A wonderful and touching movie that truly is entertaining to watch.

    The Fellowship of the Ring is a highly unique movie, and it keeps me entertained every time I watch it, because it’s so damn good and the music is spectacular! Yes, some people might experience some slow and boring scenes, but I didn’t find anything boring at all, because the story and the characters totally keeps me entertained every time I watch it. I’m also thrilled by how great Peter Jackson did the movie, because there’s almost nothing negative about The Fellowship of the Ring. One thing though, is the CGI. There are a lot of practical effects that totally is superior of todays CGI, and the CGI in The Fellowship of the Ring is amazing if you look at it from a 2000s perspective. I’m stunned how incredible they made this film, but if you look closely there are some vague CGI, but I don’t really care. Because the plot of The Fellowship of the Ring is stunning.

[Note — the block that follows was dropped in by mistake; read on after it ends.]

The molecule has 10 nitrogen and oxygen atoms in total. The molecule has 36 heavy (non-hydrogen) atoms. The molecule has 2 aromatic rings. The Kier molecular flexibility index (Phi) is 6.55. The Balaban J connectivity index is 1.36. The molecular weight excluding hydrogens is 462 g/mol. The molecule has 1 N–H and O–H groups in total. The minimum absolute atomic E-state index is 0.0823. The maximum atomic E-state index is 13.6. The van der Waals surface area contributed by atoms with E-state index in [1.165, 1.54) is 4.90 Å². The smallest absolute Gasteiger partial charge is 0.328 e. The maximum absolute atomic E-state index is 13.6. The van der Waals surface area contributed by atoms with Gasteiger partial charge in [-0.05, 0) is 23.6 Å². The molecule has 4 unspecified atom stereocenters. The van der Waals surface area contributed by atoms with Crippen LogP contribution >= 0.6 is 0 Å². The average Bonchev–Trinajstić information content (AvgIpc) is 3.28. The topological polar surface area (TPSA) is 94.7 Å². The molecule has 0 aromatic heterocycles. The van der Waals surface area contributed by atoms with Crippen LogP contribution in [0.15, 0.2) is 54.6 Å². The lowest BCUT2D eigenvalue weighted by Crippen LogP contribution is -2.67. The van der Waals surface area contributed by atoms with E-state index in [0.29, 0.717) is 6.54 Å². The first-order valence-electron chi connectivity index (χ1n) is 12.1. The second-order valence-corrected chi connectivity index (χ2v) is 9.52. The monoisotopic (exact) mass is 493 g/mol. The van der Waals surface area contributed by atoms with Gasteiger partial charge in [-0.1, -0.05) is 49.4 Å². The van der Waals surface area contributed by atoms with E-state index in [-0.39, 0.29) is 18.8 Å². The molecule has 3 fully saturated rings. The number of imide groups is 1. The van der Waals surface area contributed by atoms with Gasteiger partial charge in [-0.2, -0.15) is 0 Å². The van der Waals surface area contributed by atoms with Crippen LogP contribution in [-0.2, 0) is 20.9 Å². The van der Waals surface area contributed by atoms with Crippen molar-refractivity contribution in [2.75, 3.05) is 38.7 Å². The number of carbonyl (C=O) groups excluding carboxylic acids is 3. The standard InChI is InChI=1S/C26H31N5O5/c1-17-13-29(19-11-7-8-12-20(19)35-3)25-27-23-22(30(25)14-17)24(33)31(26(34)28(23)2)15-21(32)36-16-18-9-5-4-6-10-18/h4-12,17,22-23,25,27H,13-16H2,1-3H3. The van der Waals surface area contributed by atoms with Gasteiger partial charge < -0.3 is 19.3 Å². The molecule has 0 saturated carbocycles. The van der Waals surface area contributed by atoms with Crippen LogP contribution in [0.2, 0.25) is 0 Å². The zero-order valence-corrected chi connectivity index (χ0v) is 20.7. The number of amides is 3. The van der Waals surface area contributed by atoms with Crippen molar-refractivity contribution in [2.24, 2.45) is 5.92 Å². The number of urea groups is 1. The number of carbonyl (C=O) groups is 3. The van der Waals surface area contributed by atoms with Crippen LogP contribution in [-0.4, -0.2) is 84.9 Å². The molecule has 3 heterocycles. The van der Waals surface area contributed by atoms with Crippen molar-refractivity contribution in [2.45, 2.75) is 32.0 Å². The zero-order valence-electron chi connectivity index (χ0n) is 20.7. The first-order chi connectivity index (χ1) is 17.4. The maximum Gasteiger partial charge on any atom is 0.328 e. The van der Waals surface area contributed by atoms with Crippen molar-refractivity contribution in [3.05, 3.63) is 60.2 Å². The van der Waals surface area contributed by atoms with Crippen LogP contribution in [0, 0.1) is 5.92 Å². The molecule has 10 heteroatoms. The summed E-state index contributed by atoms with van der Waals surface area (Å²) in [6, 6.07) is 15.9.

This is one of the best movies of the 2000s.

    The Fellowship of the Ring gets a 9/10.
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  14. Nov 13, 2014
    9
    Fantastic in both presentation and immersion, this iteration of Tolkien's masterpiece is well done. Having both the greatest mentor of cinema and the greatest adventure in literature, this rendition will never be forgotten.
  15. Oct 18, 2014
    10
    An epic adventure of good against evil, a story of the power of friendship and individual courage, and the heroic quest to pave the way for the emergence of mankind, J.R.R. Tolkien's master work brought to cinematic life.
  16. Aug 24, 2014
    10
    A modern epic. A new classic. The Fellowship of the Ring kickstarts one of the finest trilogies in cinematic history. What Peter Jackson is able to accomplish, alongside an impeccable cast and crew, is astounding.
  17. Aug 12, 2014
    10